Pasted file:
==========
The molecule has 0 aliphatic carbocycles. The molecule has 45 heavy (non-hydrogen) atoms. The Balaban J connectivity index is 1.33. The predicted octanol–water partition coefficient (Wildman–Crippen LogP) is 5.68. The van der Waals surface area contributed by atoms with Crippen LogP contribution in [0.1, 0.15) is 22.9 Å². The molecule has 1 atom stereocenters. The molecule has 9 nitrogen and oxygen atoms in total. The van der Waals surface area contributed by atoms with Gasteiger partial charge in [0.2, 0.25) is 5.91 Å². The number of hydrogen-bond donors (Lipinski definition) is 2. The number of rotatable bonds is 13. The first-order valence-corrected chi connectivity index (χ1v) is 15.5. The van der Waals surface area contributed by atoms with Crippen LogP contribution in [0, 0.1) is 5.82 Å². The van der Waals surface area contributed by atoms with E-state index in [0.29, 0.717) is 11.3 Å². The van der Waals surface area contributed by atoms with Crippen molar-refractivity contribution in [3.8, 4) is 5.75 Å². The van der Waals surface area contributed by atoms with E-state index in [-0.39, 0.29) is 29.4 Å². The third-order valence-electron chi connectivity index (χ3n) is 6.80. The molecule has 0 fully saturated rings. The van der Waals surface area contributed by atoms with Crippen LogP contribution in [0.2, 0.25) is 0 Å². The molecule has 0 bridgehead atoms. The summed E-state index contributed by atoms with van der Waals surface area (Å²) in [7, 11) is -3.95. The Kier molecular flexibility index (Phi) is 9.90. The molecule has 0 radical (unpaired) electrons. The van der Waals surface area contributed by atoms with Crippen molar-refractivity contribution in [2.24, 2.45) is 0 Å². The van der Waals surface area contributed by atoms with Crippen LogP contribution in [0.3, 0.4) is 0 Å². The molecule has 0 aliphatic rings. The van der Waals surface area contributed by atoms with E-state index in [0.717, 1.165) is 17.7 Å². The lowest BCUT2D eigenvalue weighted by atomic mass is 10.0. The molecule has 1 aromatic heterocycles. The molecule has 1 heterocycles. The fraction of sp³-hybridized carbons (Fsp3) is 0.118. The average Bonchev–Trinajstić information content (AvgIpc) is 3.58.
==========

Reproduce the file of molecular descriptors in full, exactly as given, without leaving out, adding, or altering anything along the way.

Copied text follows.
The molecule has 0 aliphatic carbocycles. The molecule has 45 heavy (non-hydrogen) atoms. The Balaban J connectivity index is 1.33. The predicted octanol–water partition coefficient (Wildman–Crippen LogP) is 5.68. The van der Waals surface area contributed by atoms with Crippen LogP contribution in [0.1, 0.15) is 22.9 Å². The molecule has 1 atom stereocenters. The molecule has 9 nitrogen and oxygen atoms in total. The van der Waals surface area contributed by atoms with Gasteiger partial charge in [0.2, 0.25) is 5.91 Å². The number of hydrogen-bond donors (Lipinski definition) is 2. The number of rotatable bonds is 13. The first-order valence-corrected chi connectivity index (χ1v) is 15.5. The van der Waals surface area contributed by atoms with Crippen LogP contribution in [0, 0.1) is 5.82 Å². The van der Waals surface area contributed by atoms with E-state index in [0.29, 0.717) is 11.3 Å². The van der Waals surface area contributed by atoms with Crippen molar-refractivity contribution in [3.8, 4) is 5.75 Å². The van der Waals surface area contributed by atoms with E-state index in [-0.39, 0.29) is 29.4 Å². The third-order valence-electron chi connectivity index (χ3n) is 6.80. The molecule has 0 fully saturated rings. The van der Waals surface area contributed by atoms with Crippen LogP contribution in [0.2, 0.25) is 0 Å². The molecule has 0 bridgehead atoms. The summed E-state index contributed by atoms with van der Waals surface area (Å²) in [7, 11) is -3.95. The Kier molecular flexibility index (Phi) is 9.90. The molecule has 0 radical (unpaired) electrons. The van der Waals surface area contributed by atoms with Crippen molar-refractivity contribution in [2.24, 2.45) is 0 Å². The van der Waals surface area contributed by atoms with Crippen LogP contribution in [0.3, 0.4) is 0 Å². The molecule has 0 aliphatic rings. The van der Waals surface area contributed by atoms with E-state index in [0.717, 1.165) is 17.7 Å². The lowest BCUT2D eigenvalue weighted by atomic mass is 10.0. The molecule has 1 aromatic heterocycles. The molecule has 1 heterocycles. The fraction of sp³-hybridized carbons (Fsp3) is 0.118. The average Bonchev–Trinajstić information content (AvgIpc) is 3.58.